- The classic design of the Solo jersey is hard to beat. It just makes you want to grab a steel bike and tackle some dirt roads. Photo: Nick Legan
- The knit cuff and collar are fantastic touches. While they look great, they are a bit more restrictive than many modern jerseys that feature non-elastic cuffs. Photo: Nick Legan
- A gripper on the waist of the jersey keeps it nicely in place. Photo: Nick Legan
- The large rear pockets were much appreciated, especially on long rides. Plenty of room for food, clothing and a phone. Photo: Nick Legan
- Fashion dictates that you must wear all-black shorts with the Solo jersey. To do otherwise is to encourage ridicule from your riding buddies. Photo: Nick Legan
Solo Cycle Clothing’s Heuvel jersey >> $139
The lowdown: Classic looks made using modern materials
Pros: Good fit and great touches
Cons: pricey at $139, but the jersey is well made
At the VeloNews.com office I’m known as a bit of an old-school cyclist. I don’t train with power and I own multiple steel bicycles (and I’m always lusting after more of them). Caley Fretz has accused me of being born in the wrong decade.
But I do love modern technology, especially when it comes to cycling clothing. High-tech fabrics keep me warm and dry in the winter and spring, and cool and protected from the sun during the summer.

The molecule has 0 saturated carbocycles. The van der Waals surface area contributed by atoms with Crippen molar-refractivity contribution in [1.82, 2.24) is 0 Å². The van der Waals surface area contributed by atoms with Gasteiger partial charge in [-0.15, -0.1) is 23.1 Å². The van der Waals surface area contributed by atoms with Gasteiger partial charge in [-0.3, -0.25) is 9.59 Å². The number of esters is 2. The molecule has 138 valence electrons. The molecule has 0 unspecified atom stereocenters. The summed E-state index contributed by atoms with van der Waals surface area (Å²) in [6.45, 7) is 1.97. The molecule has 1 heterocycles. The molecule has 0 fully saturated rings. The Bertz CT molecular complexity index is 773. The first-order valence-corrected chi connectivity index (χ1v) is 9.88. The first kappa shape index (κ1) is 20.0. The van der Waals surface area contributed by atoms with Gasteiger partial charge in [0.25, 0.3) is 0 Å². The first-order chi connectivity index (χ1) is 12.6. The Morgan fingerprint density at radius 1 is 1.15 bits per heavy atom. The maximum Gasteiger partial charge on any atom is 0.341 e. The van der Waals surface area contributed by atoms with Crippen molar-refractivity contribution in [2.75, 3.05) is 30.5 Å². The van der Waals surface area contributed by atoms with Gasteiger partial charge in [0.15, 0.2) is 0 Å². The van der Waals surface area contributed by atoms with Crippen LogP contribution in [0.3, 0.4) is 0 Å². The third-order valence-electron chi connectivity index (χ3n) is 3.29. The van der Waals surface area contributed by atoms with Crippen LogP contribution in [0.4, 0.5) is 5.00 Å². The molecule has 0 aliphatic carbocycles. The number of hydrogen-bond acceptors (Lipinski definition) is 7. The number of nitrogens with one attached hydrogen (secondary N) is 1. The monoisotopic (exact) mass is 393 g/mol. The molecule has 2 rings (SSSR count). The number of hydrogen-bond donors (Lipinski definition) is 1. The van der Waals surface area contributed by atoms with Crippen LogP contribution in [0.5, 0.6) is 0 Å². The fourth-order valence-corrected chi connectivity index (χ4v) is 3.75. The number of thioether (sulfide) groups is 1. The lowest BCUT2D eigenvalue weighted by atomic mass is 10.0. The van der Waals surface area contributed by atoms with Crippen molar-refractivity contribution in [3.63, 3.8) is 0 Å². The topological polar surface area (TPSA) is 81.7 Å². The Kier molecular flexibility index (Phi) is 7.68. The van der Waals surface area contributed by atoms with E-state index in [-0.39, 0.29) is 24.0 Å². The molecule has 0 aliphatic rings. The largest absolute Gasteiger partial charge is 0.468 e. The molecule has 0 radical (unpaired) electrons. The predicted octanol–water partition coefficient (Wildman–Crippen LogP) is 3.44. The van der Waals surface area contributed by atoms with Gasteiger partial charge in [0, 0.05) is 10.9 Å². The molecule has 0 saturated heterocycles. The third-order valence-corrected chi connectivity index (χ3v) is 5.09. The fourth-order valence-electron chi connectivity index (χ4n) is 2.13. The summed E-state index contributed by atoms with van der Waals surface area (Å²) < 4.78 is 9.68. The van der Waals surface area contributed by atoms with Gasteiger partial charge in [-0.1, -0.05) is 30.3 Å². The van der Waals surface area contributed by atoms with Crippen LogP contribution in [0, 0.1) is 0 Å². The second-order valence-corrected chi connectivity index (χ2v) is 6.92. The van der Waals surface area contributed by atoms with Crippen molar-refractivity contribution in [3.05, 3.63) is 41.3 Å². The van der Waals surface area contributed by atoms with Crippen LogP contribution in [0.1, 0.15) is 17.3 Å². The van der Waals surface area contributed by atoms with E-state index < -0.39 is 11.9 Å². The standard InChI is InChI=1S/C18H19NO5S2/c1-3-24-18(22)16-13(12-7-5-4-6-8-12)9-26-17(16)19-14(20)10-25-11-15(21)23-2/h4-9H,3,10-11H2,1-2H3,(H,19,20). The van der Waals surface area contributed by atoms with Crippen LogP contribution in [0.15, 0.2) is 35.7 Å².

With its Heuvel jersey, Solo Cycle Clothing managed to please both my aesthetic and technical tastes. Its design is inspired by the classic garments used by racers in the 1970s. I looked in vain for a brewery by the name of Heuvel (brouwerij means brewery in Flemish and Dutch) but that doesn’t detract from the jersey’s top-notch construction.
While the look is retro, the materials are modern. Solo uses a polyester called Nuovotec (“new tech.” See? I’m not making this up!). It wicks well and is also anti-bacterial. Against the skin the fabric is nice and soft, though it’s a bit heavier than many modern summer jerseys.
Other premium brands try to get clever with their pockets, but Solo stuck with three large rear pockets and a small zip pocket for valuables. I appreciated that on long rides in the mountains. I had plenty of room for food, a vest and my phone.
The bottom of the jersey has a gripper that goes around the entire waist. This certainly helped keep the slippery material from riding up.
The small size fit me well (5 feet 10 inches, 145 pounds). And while the jersey uses modern fabrics, it wasn’t the coolest jersey to wear on super-hot days. The 8-inch zipper didn’t help that much. Those who habitually unzip their jerseys should not buy this garment. On cooler days and during early morning rides, though, I loved the jersey.
The cuff and collar on the Solo jersey is a heavy knit fabric that is a bit more restrictive than more modern designs. The look, though, can’t be beat.
At $139, the Heuvel jersey is less expensive than most Rapha or Assos offerings, but still quite a bit more than Pearl Izumi’s classic Quest jersey ($50). Of course, the Quest jersey doesn’t evoke Belgian cycling from the Seventies.
Solo Cycle Clothing has done a great job of bringing modern fabrics and features to classics designs. Sure, they’re a bit pricey, but looking good isn’t cheap. If you don’t dig the yellow-and-black theme, check Solo’s website. They have other great designs, all with the same features and at the same price.